Setting Goals

Setting Goals


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It’s that time of year where people everywhere are trying to set some goals for the coming year.

As a parent, there are usually two types of goals you’ll be setting for yourself. First, you’ll be setting goals that relate to you as a parent - being a better parent or helping your kids achieve something. Second, you’ll be setting goals that are more directed at yourself - either doing better at work, being more active, eating more healthy, or whatever the need is. Both goal types are very similar in nature, and they should be set the same way.

Some people choose not to set goals for themselves at the first of the year. That’s totally fine as long as you’re constantly striving to improve yourself, and you’re setting smaller goals throughout the year. In fact, that’s more ideal than trying to set a huge goal for the entire year. Setting goals on a quarterly basis is a much better way to achieve what you want as you’re constantly re-evaluating where you’re at.

The following suggestions apply whether you’re setting your goals for the year, or if you set them on a regular basis (we highly recommend a regular review). Setting goals should be used to better yourself in some way. Always improving is an important first step.

Set goals you can control

When you set a goal for yourself, it needs to be something you can control. Setting goals that are trying to force someone else to do something is going to end in disappointment and failure. While the goal you set for yourself may be able to help someone else be better, it shouldn’t be something they need to achieve. Having control of the outcomes of your goals allow you to actually be able to achieve them.

For example, let’s say that you want your child to start eating healthier. Don’t set your goal to be something like: My child will eat healthy food for every meal. That’s a setup for failure. Rather, set your goal as it relates to you: I will provide healthy meals for my child every day, and I will not give in to providing unhealthy alternatives. While the outcome may be the same, you’re focusing your goal on what you can control. You control what you provide to your child for meals, and what alternatives they are given. You can achieve or fail at this goal, regardless of what your child ends up doing.

Set measurable goals

One of the biggest problems when setting goals is making them too generic. A generic goal is one that is too hard to determine if it was achieved or not. By not being specific in your goals you’re more likely to not complete the goal, or you’ll be far less likely to achieve big things - you’ll do the minimum to achieve it.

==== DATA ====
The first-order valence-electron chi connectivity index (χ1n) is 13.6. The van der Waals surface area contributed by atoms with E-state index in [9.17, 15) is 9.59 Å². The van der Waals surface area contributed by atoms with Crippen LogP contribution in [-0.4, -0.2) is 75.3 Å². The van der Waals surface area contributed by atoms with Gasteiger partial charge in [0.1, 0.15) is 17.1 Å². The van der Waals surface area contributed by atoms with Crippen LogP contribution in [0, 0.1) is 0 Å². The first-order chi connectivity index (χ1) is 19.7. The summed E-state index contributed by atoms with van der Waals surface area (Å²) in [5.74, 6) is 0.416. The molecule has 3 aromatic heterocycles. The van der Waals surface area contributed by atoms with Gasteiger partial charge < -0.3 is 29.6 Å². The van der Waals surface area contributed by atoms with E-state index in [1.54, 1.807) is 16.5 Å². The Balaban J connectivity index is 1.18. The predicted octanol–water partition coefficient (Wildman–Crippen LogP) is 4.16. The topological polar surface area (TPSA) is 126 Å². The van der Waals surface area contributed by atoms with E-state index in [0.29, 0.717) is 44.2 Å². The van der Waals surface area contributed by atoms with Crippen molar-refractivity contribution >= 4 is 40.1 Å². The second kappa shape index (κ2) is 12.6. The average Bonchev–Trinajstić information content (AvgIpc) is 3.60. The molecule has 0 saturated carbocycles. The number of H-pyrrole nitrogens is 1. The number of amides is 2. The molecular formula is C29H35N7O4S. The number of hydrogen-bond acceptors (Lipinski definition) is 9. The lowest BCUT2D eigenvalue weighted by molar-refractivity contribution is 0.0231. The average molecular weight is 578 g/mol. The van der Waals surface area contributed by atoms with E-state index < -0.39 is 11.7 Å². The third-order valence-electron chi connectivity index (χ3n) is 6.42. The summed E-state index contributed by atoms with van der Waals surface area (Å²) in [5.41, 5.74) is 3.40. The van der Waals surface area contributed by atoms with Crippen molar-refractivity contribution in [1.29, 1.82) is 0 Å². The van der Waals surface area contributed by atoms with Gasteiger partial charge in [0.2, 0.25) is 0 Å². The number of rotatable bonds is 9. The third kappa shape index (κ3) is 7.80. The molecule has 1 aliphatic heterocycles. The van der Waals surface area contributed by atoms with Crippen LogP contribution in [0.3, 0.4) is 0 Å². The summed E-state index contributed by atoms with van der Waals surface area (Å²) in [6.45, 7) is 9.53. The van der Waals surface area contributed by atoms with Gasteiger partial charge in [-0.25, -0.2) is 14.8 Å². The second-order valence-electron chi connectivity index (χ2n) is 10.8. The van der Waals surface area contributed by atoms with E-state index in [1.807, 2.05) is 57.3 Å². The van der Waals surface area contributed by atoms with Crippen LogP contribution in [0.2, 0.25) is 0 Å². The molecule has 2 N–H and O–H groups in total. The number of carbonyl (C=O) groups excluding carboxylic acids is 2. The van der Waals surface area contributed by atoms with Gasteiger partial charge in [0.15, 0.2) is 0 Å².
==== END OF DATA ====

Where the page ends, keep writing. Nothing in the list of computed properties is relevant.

Setting measurable goals will provide a way for you to achieve each goal. For example, if you want to begin working out, don’t set your goal as I will start working out. This goal is simply too generic. What does “start” mean in this case? If you work out a few times a month, did you succeed? Be as specific as you can: I will work out 3 days a week. Be even more specific if you know what you want to do: I will run 3 days a week.

The above goal can be accomplished, and you will know if you’ve met the goal or not. The more specific you are, the easier it will be to put a plan together in how to achieve your goal. You now know that you need to find 3 days a week that you’re going to work out. You can plan exactly what days, and exactly what time. You can determine what workout routine you’re going to complete.

Evaluate your goals regularly

The second most common mistake when setting goals that people fall into is that they don’t review those goals. If they do review them, it’s generally only at the beginning/end of the year. Looking at your goals once a year is a good way to miss meeting them - you’re very likely to forget your goals.

Quarterly reviews of your goals allow you to review exactly what you’re trying to achieve, and where you’re at in relation to your goal. It also allows you to modify your goal if you need. Changing your goals throughout the year will allow you to more readily have goals that are achievable.

An example of why this is important can easily be seen from 2020. If your goal was related to anything social, or outside of the home, it’s very likely that you were unable to achieve that goal. “I will go to the gym 3 days a week” is a goal that would have failed pretty miserably if you only reviewed it at the end of the year. Reviewing the goal regularly would allow you to determine if you met it for the first 3 months, and then modify it for the rest of the year to something that could be achieved.

Ideally, you’re not removing goals or making them much easier to achieve, but sometimes you may be unable to avoid it. If you have to modify a goal to be easier, it should be because you’ve found a complete blocker to your goal. Your goal is impossible to achieve for some reason that you can’t control. Medical conditions, changes in income, and other such circumstances may lead to the need to change your goals. By reviewing your goals regularly, you'll much quicker be able to accommodate your needs.


Set goals that you can achieve, that you can measure, and that you regularly review. Goals are a great way to achieve heights that you may not have previously thought possible. Set goals that will help you be the best version of yourself as a parent, and in your personal life.


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